- 4. The U.S. Coast Guard and other concerned parties have requested flexibility in the amount of employee training required for petroleum spill clean-ups and other types of clean-up operations which follow emergency situations.
- 5. The person with responsibility for making assessments when fewer than 24 hours of training is required is the OSHA Regional Response Team representative.
G. Enforcement Guidelines.
- 1. Policy Background. If an employer complies with the clear intent of a standard but deviates from its particular requirements in a manner that has no direct or immediate relationship to employee safety or health, OSHA's FOM directs that such a violation be characterized as de minimis. Citations are not issued for de minimis violations.
- 2. Policy. Compliance with the intent of the training requirements of 29 CFR 1910.120(q) (11) (i) is achieved when an employer provides sufficient training as outlined in paragraph G.3 below, but the exact specifications of OSHA standards are not met (i.e., the specific number of hours required by the standard is not given). In such cases a de minimis violation exists and no citation will be issued. Violations of 29 CFR 1910.120(q) (11) (i) can be abated by compliance with the criteria specified in G.3.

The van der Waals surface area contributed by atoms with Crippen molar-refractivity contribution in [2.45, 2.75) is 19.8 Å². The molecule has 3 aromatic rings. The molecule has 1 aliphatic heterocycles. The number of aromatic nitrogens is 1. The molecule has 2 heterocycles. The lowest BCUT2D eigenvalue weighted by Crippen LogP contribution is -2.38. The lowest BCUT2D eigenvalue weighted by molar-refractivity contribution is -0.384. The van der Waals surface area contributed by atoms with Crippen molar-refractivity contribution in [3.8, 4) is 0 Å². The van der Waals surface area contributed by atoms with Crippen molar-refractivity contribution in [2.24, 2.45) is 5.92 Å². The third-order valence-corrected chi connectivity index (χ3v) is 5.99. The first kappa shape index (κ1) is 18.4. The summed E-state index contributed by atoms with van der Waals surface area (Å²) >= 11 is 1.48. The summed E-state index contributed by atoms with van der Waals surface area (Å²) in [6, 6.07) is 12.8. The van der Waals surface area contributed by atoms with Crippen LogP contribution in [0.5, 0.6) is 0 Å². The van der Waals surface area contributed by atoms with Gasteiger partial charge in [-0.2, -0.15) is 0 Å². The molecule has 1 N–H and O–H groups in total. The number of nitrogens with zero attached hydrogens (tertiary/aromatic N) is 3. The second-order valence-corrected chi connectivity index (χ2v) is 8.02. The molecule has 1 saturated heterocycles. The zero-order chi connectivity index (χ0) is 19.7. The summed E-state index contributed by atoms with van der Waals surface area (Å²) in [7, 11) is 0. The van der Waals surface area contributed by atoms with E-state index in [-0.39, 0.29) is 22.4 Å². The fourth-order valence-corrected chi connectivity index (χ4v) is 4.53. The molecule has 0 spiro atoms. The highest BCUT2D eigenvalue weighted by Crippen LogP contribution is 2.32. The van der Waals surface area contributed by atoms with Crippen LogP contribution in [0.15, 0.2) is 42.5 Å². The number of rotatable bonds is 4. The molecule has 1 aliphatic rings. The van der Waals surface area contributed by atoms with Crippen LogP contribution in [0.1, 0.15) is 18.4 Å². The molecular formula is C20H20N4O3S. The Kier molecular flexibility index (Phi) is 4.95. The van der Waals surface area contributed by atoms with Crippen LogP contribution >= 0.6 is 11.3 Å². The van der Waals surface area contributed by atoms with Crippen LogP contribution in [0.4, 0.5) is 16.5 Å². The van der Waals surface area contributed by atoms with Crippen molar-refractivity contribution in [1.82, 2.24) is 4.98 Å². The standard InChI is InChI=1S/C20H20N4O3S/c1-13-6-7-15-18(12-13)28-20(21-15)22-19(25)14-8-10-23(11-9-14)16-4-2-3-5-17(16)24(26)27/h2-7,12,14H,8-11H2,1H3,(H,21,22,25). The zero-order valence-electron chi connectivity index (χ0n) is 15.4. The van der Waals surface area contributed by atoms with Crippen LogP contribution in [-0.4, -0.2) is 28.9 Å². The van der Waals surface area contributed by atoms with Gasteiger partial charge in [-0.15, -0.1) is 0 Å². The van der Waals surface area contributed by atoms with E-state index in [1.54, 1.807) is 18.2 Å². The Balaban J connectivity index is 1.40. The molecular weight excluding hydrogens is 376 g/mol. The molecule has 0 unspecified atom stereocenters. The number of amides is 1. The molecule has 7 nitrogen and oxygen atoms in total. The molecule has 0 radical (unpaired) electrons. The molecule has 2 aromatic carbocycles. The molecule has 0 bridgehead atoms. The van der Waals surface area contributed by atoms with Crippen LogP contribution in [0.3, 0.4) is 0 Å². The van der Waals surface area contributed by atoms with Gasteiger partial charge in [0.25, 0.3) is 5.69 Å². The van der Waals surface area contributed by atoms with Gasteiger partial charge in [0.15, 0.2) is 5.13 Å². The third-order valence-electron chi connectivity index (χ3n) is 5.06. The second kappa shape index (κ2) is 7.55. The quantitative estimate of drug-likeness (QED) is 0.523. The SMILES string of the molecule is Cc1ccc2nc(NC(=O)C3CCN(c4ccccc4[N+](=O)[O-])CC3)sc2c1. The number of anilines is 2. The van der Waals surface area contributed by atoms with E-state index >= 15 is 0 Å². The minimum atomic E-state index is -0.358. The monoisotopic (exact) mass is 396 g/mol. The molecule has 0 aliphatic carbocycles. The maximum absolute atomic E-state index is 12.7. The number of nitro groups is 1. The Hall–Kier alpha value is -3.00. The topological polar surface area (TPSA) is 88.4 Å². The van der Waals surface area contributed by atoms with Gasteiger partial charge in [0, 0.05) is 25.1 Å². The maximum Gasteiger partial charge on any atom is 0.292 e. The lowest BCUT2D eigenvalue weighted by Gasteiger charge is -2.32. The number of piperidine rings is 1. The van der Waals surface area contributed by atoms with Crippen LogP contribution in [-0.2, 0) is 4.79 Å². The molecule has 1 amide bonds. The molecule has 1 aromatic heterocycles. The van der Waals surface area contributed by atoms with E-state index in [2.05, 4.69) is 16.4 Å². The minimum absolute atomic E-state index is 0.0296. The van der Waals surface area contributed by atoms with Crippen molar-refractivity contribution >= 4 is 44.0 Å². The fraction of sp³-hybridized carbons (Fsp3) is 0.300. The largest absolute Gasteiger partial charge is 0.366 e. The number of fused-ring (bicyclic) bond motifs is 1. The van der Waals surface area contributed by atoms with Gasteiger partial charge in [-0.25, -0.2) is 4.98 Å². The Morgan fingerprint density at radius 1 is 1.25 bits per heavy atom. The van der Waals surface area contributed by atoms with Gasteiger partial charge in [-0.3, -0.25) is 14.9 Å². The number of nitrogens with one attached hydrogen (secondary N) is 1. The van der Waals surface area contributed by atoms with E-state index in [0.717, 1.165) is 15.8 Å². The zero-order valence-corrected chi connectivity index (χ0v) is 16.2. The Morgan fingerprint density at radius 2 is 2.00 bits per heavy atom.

- 3. De Minimis Criteria. All of the following criteria must be met in order to classify violations of the training requirements of 29 CFR 1910.120(q) (11) (i) as de minimis:
- a. Clean-up is performed in an area that has been monitored and fully characterized by a qualified person indicating that exposures are presently and can be expected to remain under permissible exposure limits and other published exposure limits;
- b. Health risks from skin absorption are minimal;
- c. Employees have completed the training requirements of 29 CFR 1910.38(a) and 1910.1200, including refresher training as appropriate;
- d. Employees have completed other safety and health training made necessary by the tasks they are expected to perform such as, but not limited to, operating procedures, decontamination procedures, water safety, hypothermia, heat stress, and safety hazard controls;
- e. There is adequate on-site supervision by employees who meet the training requirements of 29 CFR 1910.120(e)(4).
Gerard F. Scannell Assistant Secretary
DISTRIBUTION: National, Regional, and Area Offices Compliance Officers State Designees NIOSH Regional Program Directors 7(c)(1) Project Managers